Rare Birds News
The Louisville Zoo is now home to a duckling of one of the world's rarest species, which was abandoned after its egg was lain. Zoo bird curator Gary Michael said incidents of mothers dumping eggs outside the nest are not uncommon. When a zoo worker came across the egg, it was placed in an incubator immediately. The duckling, Gerry, is a member of the endangered Madagascar teal species, whose numbers have dwindled to only about 2,000 in the wild and 200 in zoos, said Kara Bussabarger, Louisville Zoo spokeswoman. "It's the first time in the Louisville Zoo that we've ever had this bird hatching," she said, "and we've been around for 40 years." Story includes photographs of the bird (very cute).
The Al Wabra Wildlife Preservation (AWWP), located in the Arabian Gulf State of Qatar is pleased to announce the successful hatching of three critically endangered Spix's Macaws, Cyanopsitta spixii. What makes this breeding success extra important is that it came from AWWP's genetically most important pairing, including the genetically most important female in the international studbook managed population. The first two chicks hatched in late February and the third on the 2nd of March. All three hatched without complications in AWWP's new bird nursery, which has three rooms exclusively for Spix's Macaws; one for incubation, another for hand-rearing and an extra large room for fledglings, which includes a 10 meter long flight aviary.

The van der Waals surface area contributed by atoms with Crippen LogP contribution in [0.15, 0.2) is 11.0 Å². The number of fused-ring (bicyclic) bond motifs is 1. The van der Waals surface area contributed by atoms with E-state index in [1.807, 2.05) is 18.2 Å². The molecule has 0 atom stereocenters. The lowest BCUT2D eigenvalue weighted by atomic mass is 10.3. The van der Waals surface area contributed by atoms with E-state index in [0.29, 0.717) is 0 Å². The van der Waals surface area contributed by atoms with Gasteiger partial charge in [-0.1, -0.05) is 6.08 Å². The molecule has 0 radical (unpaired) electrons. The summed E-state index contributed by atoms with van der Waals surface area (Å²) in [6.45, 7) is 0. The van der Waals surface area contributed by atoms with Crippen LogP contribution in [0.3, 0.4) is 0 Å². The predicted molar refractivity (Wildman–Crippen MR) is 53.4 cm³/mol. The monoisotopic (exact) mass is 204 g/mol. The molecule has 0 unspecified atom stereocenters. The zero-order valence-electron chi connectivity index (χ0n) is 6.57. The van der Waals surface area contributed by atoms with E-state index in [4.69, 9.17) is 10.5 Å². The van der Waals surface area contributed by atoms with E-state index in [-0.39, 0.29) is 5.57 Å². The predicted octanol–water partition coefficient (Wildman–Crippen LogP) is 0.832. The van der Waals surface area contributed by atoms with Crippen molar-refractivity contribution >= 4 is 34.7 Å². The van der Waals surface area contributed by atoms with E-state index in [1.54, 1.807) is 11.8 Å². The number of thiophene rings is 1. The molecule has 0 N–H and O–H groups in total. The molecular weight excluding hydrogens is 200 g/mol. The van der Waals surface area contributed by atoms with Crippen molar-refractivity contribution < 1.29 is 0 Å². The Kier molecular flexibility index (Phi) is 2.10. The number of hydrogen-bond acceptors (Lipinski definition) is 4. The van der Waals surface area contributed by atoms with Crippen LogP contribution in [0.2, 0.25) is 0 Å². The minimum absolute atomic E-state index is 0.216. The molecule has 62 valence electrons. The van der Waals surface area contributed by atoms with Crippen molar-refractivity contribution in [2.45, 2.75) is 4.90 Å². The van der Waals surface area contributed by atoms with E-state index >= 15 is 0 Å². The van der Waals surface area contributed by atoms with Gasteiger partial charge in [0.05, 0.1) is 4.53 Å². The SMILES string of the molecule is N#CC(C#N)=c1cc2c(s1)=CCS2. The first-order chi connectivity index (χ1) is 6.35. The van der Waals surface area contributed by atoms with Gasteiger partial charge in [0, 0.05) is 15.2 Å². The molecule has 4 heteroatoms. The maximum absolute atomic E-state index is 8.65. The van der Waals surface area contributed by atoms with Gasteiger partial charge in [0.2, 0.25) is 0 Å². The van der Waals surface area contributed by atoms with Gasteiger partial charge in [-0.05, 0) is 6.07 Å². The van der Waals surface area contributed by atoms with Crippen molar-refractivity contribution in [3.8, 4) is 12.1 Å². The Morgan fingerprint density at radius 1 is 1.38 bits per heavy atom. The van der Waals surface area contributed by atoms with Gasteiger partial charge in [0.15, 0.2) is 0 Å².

The Lear's macaw, a blue parrot found only in northeastern Brazil, is now an endangered species -- and that's a good thing. The global conservation organization that tracks threatened species downlisted the Lear's macaw last week from "critically endangered," the highest threat category, to "endangered." "The bottom line is that conservation works," said Steve Holmer, a spokesman for the American Bird Conservancy. "If we can secure the habitat and make it sustainable, it gives the species a chance."
Several Pacific species are among a list of 31 of the world's most imperiled birds that the United States Fish and Wildlife Service is set to offer stronger protections to. The Service has agreed to offer protection to six species, with 25 others proposed for listing, in order to settle a lawsuit filed by a San Francisco environmental group. The Fish and Wildlife Service has promised to publish final listing determinations for the Chatham petrel; the magenta petrel and the Cook's petrel in New Zealand; the Fiji petrel; the Galapagos petrel; and the Heinroth's shearwater in Papua New Guinea.